After investigating the patient, he was scheduled for theatre by July 2016 for trans-sphenoidal removal of the pituitary macroadenoma. Intraoperatively the patient was kept on left side 20° with an incision done in the right nostril, the mucosa was separated and the sphenoid sinus mucosa removed. The sellar floor identified and removed. Thick capsule of abscess incised with yellowish pus was drained. The cavity was cleaned and irrigated with antibiotics and saline. The pus was sent for Gram stain, culture, acid-fast bacilli (AFB) stain and histopathological evaluation. The pituitary was not removed.
The histopathology showed features suggestive of inflammatory lesion possibly an abscess. There is no evidence of pituitary adenoma in this small and partly compressed biopsy. The Gram stain showed few WBC and a sterile culture. AFB stain did not show any acid fast bacilli.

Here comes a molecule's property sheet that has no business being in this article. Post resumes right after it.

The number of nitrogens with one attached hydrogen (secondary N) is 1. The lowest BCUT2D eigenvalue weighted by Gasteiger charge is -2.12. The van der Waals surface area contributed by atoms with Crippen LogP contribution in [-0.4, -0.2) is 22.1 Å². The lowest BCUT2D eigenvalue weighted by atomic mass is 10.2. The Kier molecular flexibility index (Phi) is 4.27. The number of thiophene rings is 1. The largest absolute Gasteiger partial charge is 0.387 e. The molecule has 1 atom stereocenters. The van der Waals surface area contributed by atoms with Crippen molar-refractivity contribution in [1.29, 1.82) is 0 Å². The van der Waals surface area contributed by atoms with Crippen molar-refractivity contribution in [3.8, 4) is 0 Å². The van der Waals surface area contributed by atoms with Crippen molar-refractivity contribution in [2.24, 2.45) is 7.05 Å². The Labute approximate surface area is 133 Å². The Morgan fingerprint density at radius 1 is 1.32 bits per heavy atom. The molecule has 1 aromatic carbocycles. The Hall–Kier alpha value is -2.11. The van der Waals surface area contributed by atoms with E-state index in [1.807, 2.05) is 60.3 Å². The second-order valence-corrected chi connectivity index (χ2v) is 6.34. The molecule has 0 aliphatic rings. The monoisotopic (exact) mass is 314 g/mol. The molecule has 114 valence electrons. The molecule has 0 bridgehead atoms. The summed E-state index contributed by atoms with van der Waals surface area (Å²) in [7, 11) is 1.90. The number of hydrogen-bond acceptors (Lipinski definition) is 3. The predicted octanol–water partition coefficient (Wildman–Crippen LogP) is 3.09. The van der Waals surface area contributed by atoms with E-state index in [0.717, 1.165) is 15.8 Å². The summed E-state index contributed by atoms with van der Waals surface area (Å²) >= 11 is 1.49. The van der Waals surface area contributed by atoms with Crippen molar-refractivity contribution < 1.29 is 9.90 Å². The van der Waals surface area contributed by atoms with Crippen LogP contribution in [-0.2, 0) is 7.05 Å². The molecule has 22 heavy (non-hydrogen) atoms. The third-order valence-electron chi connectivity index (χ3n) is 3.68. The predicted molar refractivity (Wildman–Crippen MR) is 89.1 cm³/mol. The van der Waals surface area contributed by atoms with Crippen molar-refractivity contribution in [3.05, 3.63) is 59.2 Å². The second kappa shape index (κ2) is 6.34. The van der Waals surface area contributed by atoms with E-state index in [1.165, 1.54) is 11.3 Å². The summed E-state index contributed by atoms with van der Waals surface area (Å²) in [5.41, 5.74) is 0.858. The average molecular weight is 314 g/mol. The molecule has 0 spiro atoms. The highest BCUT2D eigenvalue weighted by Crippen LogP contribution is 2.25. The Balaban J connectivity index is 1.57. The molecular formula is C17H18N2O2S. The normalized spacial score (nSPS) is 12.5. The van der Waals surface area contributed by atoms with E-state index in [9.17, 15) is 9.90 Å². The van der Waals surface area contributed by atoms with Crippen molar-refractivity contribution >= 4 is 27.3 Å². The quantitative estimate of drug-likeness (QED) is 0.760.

Outcome and follow-up
Postoperatively, the patient was shifted to intensive care unit for overnight observation. After that, he was transferred to a neurosurgery ward. He was commenced on the following antibiotics: metronidazole 400 mg three times per day, ceftriaxone 1 g once per day and vancomycin 1 g two times daily for a total of 6 weeks. He was doing well with improvement in symptoms and normal functional status.
The patient continued to have pituitary insufficiency on follow-up and the hydrocortisone as continued. No further headaches have been noticed or other symptoms. Follow-up MRI was done and showed no more enhancing residual abscess pockets within the pituitary fossa suggesting complete resolution.